Bodies in Motion - Lab Reports

Week 1 - Rigid Bodies

The first week in the studio lab was spent learning how to setup and calibrate the OptiTrack motion capture system from scratch and how to set up rigid body tracking and streaming to Unreal Engine.

Calibrating the system involves several steps, including masking the tracking area for noise from shiny objects, using the calibration wand to sample the space so that cameras align to each other and the ground plate to align all cameras to the room.

Once the room was tracked we used the readymade rigibbody trackers. These are small objects (either bought or made) that have unique configurations of trackers attached to them. When each group of points is selected in Motive it can be locked as a single rigid body object. We tracked a total of three objects and captured a quick motion scene.

In Unreal Engine, we set up the OptiTrack plugin to receive streaming motion capture data and three rigid-body tracking target. There targets are empty actors that will move any movable objects placed inside them in the scene hierarchy, we tried parenting simple geometric objects as well as more dynamic ones such as motion-reactive particle systems.

to stream the tracking data from Motive all we had to do was play back the scene, and we realized that if we go back to capture mode and press the aptly named “Live” button, live tracking data is sent through to Unreal Engine, allowing realtime performance and simulation feedback.

Week 1 afterthoughts

It was surprising to see how easy it is to set up a tracking system using Motive and streaming to Unreal Engine. It got me thinking of the possibilities for performance with live motion capture data and how to reverse the tracking to not place a person in the scene, but map the scene to a person, a-la “Inori”. I hope the semester will provide an opportunity for more physical-interaction based projects using MoCap data and using it to augment a physical space using projection and lights.

Week 2 - Skeletal Tracking

The second week of the lab was focused on capturing skeletal data and mapping human figures in Unreal Engine. This is a more involved process than dealing with rigid bodies on both the Motive side and Unreal Engine side.

We started, again, by calibrating the studio and then went on to setting up the tracking suits. We mapped each actor with a total of 41 trackers in a predefined tracking setup for posture and toe articulation. Once all the trackers were assigned, all we had to do was set the actors in a T-pose, select all of the floating points in Motive and assign a skeleton, just as we do with rigid bodies. The difficulty was in setting up the suits correctly but Motive has some handy realtime visual guides to show you which points are off.

The Unreal scene was already set for us this week, so all we had to do was set the right naming and ids and a blue demon magically started to move around the scene. The downside was that using skeletal tracking requires setting up a control blueprint instead of using the actors, and both can’t be used at the same time, so our attempts to also track some chairs failed for now.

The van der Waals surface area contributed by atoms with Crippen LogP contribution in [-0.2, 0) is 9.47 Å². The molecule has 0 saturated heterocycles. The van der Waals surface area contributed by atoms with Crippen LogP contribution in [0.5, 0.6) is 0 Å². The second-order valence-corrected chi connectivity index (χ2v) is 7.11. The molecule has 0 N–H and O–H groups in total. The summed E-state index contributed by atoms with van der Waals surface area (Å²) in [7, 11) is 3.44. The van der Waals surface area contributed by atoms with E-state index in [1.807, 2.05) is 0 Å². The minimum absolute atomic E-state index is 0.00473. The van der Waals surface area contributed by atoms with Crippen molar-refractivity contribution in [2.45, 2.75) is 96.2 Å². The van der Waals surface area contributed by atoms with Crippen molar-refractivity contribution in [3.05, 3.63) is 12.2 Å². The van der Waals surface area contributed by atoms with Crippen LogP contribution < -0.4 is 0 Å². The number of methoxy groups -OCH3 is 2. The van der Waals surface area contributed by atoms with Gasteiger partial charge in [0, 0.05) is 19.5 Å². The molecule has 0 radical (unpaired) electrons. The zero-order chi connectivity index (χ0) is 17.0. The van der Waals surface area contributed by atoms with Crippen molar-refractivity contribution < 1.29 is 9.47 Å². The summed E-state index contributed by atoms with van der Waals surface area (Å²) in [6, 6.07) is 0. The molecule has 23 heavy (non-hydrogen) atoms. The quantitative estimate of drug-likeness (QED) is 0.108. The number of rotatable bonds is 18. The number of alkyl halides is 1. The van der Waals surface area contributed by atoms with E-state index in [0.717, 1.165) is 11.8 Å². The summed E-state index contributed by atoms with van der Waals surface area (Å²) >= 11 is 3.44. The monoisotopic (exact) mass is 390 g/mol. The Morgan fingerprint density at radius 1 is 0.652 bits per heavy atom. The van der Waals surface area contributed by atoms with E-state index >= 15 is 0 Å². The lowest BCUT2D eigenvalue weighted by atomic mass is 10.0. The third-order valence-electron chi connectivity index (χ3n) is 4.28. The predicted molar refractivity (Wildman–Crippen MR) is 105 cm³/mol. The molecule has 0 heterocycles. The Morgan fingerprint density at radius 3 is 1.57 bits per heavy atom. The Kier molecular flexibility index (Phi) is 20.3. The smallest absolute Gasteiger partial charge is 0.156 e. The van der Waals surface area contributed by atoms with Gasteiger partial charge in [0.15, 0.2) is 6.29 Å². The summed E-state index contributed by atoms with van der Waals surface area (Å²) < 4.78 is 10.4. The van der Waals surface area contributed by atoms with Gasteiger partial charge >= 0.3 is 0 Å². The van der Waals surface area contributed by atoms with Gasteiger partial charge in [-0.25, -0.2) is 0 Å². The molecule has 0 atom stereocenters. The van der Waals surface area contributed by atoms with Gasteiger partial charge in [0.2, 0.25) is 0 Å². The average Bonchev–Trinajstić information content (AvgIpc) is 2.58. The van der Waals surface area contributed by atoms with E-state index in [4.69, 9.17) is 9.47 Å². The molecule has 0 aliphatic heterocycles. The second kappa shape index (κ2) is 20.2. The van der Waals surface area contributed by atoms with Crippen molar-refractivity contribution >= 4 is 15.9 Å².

Once both actors were rigged and tracked we had some time to mess around, we used the (surprisingly smooth) office chairs as moving platforms and experimented in recreating scenes of dance, fighting, explosions, flying and swimming. The simulation renders still like bad green screen keying from an 80’s superhero movie but hey, it’s only the second week!

Week 2 afterthoughts

I’ve been learning how to use Unreal Engine blueprints and set up a simple targeting setup to control multiple actors based on motion data. I want to try and create an interface blueprint that will act as an abstraction between Unreal and the tracking hardware, so that the same project could be run with OptiTrack rigs as well as Kinects or Notch trackers.

I’m also working on motion-reactive particle systems that Amit based on distance and speed rather than time. I like the ideas of being able to trace movement without having an actual figure appearing on the screen, on the transient artifacts of motion.

My favorite drawing tools (right now)

The pasts few days I’ve been reviewing all the drawing tools I use and tried out different ones. I found that I actually use a very wide range of tools for digital painting, drawing, modeling, and other forms of computer based general art-making.

These are my current favorites:

(straight up) Adobe Photoshop

Photoshop is great, and I’ve been using it for year and years, though mainly for photo editing and composition. I picked up a Wacom digital pen for the first time and tried to draw a quick sketch in photoshop. While my drawing skills leave a to be desired, I was impressed with Photoshop’s range of brushes, quality of pressure and articulation when using a digital pen and how easy it was to get a feel for expression and control. It was much better than tablet based systems I also tried this week like the Apple Pen and the Microsoft Surface Pen. I’m also very familiar with Photoshop’s photo manipulation and composition features, which will hopefully allow me to incorporate digital drawing into a larger digital art context.